Nautica 41

Built for the military, this inflatable is almost bulletproof.

If the term "RIB," an acronym for rigid inflatable boat, conjures up a little outboard dinghy puttering toward shore, well, take a deep breath and read on. The Nautica 41 is the Arnold Schwarzenegger of RIBs: no-nonsense brawny and much bigger in person than you'd expect. It's also just about as versatile as the Terminator-turned-Governator.

Originally designed for U.S. Special Operations Command as a high-speed attack craft that could carry up to 35 commandos, the Nautica 41 can be fitted with a variety of deck layouts (including a cabin) and accessories to fit every need from family weekender to dive platform to America's Cup or megayacht tender.

Our test 41 was en route to Italy for use as a Riviera runner and tender to a racing sailboat, so it had been equipped with a big T-top, an immense sunpad aft marked by a rugged towing bitt, a teak sole and a forward pad for stowing people or gear.

There's triple-wide seating at the big helm and the console has uncrowded space for electronics, the SeaStar tilt wheel and the Ultraflex throttles and shifters. Forward, a hatch lifts (powered by gas, so you don't have to strain your back) to reveal a large console that has ample room for a head or storage. On this boat, it was dedicated to storage and the raised sole concealed larger fuel tanks.

While you can choose triple outboards on brackets (and thus free up a lot of deck area aft), our test boat had a pair of Yanmar 440 hp diesels driving Hamilton waterjets in a powerful but not inexpensive package.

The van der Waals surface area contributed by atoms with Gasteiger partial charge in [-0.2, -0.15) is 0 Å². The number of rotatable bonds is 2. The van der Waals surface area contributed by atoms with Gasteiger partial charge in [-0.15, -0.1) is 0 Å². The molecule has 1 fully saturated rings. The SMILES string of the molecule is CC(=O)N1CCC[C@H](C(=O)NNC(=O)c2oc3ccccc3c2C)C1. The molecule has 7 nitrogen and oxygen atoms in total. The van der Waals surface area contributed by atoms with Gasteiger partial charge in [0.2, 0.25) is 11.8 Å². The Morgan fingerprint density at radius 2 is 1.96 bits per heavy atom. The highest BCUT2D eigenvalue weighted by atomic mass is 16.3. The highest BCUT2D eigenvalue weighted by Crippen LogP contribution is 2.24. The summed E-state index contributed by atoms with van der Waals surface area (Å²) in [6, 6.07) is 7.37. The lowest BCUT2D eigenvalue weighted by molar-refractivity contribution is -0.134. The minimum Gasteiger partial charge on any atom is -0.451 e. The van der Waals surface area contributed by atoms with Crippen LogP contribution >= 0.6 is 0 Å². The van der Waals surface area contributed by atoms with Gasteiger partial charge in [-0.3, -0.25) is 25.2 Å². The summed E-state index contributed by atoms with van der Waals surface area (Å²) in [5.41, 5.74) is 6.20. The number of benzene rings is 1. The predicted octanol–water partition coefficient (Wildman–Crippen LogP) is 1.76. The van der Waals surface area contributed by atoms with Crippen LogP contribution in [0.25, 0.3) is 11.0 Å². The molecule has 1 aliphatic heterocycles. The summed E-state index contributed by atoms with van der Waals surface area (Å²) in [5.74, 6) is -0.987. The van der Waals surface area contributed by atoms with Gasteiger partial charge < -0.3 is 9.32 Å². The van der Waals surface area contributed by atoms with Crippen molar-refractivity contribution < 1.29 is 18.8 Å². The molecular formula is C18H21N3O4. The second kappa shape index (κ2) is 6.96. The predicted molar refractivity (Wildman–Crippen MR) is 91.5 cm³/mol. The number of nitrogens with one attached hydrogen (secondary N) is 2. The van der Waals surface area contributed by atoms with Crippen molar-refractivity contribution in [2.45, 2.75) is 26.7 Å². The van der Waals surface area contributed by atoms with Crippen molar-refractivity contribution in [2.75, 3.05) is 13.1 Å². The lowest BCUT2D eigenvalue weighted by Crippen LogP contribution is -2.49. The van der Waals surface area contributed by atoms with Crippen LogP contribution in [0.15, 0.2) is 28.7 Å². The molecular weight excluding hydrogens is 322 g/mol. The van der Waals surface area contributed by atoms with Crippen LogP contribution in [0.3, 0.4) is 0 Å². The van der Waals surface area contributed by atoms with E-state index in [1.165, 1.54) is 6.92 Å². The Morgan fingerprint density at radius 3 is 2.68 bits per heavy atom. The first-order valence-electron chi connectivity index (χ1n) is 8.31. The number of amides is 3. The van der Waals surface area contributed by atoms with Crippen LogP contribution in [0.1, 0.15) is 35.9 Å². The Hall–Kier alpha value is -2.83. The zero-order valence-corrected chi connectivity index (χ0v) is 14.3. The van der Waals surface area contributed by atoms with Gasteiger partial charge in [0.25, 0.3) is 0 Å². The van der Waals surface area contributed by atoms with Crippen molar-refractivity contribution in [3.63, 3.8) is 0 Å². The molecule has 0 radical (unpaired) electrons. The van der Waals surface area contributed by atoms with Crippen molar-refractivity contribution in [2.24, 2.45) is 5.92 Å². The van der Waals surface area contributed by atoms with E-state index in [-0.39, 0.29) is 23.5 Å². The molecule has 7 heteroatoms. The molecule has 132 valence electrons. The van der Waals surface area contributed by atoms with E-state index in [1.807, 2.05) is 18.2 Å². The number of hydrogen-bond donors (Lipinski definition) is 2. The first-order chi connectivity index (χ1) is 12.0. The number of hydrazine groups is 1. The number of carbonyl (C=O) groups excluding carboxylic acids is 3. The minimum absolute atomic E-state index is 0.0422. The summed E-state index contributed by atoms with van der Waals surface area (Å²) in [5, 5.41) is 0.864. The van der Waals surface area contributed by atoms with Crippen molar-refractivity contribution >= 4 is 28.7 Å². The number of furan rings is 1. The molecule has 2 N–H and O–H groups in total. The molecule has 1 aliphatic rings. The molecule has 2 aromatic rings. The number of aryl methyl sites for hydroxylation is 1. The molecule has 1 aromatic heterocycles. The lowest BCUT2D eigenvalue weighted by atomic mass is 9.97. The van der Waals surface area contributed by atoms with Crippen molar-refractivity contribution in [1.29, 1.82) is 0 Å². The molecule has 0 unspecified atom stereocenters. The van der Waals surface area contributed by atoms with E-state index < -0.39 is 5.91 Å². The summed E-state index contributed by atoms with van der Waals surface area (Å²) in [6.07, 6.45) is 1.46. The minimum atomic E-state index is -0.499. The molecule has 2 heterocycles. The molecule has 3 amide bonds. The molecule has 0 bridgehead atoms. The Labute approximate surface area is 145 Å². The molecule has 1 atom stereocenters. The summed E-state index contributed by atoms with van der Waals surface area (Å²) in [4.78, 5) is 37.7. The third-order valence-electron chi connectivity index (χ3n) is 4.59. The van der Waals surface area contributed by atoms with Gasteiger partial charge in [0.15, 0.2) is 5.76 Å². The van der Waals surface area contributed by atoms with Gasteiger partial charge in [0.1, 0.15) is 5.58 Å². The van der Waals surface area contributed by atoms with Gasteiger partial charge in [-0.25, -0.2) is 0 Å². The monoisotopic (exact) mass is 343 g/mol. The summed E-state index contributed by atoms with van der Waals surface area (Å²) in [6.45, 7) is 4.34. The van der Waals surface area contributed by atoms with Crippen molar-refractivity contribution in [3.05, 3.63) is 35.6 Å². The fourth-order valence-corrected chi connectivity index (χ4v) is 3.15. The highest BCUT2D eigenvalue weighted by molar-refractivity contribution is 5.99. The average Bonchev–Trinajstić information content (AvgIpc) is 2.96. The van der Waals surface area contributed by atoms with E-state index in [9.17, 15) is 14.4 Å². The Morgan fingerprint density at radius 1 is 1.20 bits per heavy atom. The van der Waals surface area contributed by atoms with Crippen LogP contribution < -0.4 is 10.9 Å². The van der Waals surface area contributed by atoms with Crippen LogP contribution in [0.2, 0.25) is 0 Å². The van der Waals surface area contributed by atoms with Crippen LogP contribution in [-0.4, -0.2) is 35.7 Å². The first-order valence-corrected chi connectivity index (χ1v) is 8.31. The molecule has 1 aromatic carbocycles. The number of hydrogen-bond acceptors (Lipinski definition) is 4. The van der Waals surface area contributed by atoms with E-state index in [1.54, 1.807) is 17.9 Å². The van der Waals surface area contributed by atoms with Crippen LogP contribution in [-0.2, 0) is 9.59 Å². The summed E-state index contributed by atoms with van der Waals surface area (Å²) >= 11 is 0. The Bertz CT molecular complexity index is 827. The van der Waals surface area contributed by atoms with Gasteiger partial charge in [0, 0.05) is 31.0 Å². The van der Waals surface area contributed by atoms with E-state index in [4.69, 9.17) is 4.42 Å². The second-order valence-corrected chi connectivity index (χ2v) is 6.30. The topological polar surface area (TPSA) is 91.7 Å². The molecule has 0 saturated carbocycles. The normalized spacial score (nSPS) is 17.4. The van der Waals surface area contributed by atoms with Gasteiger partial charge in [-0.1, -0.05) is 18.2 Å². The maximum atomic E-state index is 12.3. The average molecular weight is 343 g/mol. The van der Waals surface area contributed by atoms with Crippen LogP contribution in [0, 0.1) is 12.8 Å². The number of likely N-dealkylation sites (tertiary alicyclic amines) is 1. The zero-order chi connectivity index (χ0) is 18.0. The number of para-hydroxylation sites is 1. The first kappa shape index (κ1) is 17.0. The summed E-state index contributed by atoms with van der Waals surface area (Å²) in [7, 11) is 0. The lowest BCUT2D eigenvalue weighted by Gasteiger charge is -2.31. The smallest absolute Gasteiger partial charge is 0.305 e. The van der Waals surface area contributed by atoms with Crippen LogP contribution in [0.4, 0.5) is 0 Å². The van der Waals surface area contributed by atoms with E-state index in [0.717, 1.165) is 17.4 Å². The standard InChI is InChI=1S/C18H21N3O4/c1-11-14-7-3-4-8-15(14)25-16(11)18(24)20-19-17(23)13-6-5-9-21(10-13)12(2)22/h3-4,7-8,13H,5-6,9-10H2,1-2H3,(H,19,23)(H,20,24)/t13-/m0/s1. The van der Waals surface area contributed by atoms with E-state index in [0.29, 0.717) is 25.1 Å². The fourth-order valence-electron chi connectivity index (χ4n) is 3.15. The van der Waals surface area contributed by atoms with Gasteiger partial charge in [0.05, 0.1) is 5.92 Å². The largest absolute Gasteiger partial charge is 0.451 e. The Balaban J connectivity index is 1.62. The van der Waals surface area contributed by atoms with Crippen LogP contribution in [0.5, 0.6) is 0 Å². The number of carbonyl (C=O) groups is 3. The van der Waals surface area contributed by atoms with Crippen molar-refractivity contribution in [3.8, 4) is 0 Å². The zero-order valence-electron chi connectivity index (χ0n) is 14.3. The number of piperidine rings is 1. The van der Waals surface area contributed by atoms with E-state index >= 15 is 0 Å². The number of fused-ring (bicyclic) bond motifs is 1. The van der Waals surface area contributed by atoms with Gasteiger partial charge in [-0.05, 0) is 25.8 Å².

Underway, there is an immediate feeling of security on the 41. The throttles are stiff but the shifters are buttery, and the response is immediate, especially if you're accustomed to the lag time on a typical 41-footer. Of course, you're only moving air tubes and the whole boat with diesels weighs just 13,500 pounds, but the surge of acceleration is startling.

Certainly the most notable aspect of the handling is that the 41 comes up to speed without needing trim tabs to climb over its bow wave. It simply levitates onto a plane, with no bow rise and no fuss. One moment you're idling along, the next the wind is whistling past and the spray is flung wide to each side.

And that's another feature: This is a dry, soft-riding deep-V hull that slips over waves without pounding or soaking the occupant. It's easy to see why the military and police, like Florida's Broward County Sheriffs, have adopted Nautica hulls.

Hit the button to raise the engine covers, and it's obvious that a lot of military specifications have carried over to the civilian side. The engineroom is finished in polished diamond-plate, with fuel transfer switches, fuel filters and other gear solidly bolted into place and accessible. There's room to get at the Yanmars for service too. It's difficult to insulate air, however, so our sound readings recorded the diesel rattle across the speed range.

Construction is equally husky, with a Kevlar/fiberglass mix in the hull, balsa coring and sturdy tubes of Hypalon polyester that are cold-cemented for strength. For pleasure boaters, this combination is bulletproof; if you're using the 41 in military service, well, it's just a phrase.

But if you do plan to ride into battle, whether it's in the Gulf of Iraq or the Gulf Stream, the Nautica 41 is the perfect choice.

Contact: Nautica International, www.nauticaintl.com, (954) 986-1600